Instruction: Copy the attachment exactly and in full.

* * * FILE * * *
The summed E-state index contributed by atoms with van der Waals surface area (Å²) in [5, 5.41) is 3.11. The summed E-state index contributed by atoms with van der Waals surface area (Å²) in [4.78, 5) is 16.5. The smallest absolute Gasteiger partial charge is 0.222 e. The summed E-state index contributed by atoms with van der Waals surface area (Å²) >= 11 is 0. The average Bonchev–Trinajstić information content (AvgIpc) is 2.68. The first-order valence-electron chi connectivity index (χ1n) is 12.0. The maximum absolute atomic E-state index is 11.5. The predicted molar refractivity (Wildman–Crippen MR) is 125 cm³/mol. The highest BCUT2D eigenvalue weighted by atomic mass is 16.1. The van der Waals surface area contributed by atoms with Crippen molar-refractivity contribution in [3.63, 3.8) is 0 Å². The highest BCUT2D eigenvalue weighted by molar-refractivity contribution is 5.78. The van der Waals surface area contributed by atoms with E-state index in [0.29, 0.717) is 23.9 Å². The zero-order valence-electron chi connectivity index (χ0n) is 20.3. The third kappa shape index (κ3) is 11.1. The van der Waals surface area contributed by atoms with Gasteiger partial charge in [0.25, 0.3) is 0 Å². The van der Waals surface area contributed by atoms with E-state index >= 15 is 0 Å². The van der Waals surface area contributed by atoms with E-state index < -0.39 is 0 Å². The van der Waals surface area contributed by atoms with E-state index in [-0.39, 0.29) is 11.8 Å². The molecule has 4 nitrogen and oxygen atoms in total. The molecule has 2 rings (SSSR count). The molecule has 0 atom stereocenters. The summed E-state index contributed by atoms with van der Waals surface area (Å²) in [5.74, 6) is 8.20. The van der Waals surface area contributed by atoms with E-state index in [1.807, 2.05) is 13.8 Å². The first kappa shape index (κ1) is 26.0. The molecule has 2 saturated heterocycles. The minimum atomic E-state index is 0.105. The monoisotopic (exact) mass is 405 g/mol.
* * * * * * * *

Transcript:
The summed E-state index contributed by atoms with van der Waals surface area (Å²) in [5, 5.41) is 3.11. The summed E-state index contributed by atoms with van der Waals surface area (Å²) in [4.78, 5) is 16.5. The smallest absolute Gasteiger partial charge is 0.222 e. The summed E-state index contributed by atoms with van der Waals surface area (Å²) >= 11 is 0. The average Bonchev–Trinajstić information content (AvgIpc) is 2.68. The first-order valence-electron chi connectivity index (χ1n) is 12.0. The maximum absolute atomic E-state index is 11.5. The predicted molar refractivity (Wildman–Crippen MR) is 125 cm³/mol. The highest BCUT2D eigenvalue weighted by atomic mass is 16.1. The van der Waals surface area contributed by atoms with Crippen molar-refractivity contribution in [3.63, 3.8) is 0 Å². The highest BCUT2D eigenvalue weighted by molar-refractivity contribution is 5.78. The van der Waals surface area contributed by atoms with E-state index in [0.29, 0.717) is 23.9 Å². The zero-order valence-electron chi connectivity index (χ0n) is 20.3. The third kappa shape index (κ3) is 11.1. The van der Waals surface area contributed by atoms with Gasteiger partial charge in [0.25, 0.3) is 0 Å². The van der Waals surface area contributed by atoms with E-state index >= 15 is 0 Å². The van der Waals surface area contributed by atoms with E-state index < -0.39 is 0 Å². The van der Waals surface area contributed by atoms with E-state index in [-0.39, 0.29) is 11.8 Å². The molecule has 4 nitrogen and oxygen atoms in total. The molecule has 2 rings (SSSR count). The molecule has 0 atom stereocenters. The summed E-state index contributed by atoms with van der Waals surface area (Å²) in [5.74, 6) is 8.20. The van der Waals surface area contributed by atoms with E-state index in [1.807, 2.05) is 13.8 Å². The first kappa shape index (κ1) is 26.0. The molecule has 2 saturated heterocycles. The minimum atomic E-state index is 0.105. The monoisotopic (exact) mass is 405 g/mol.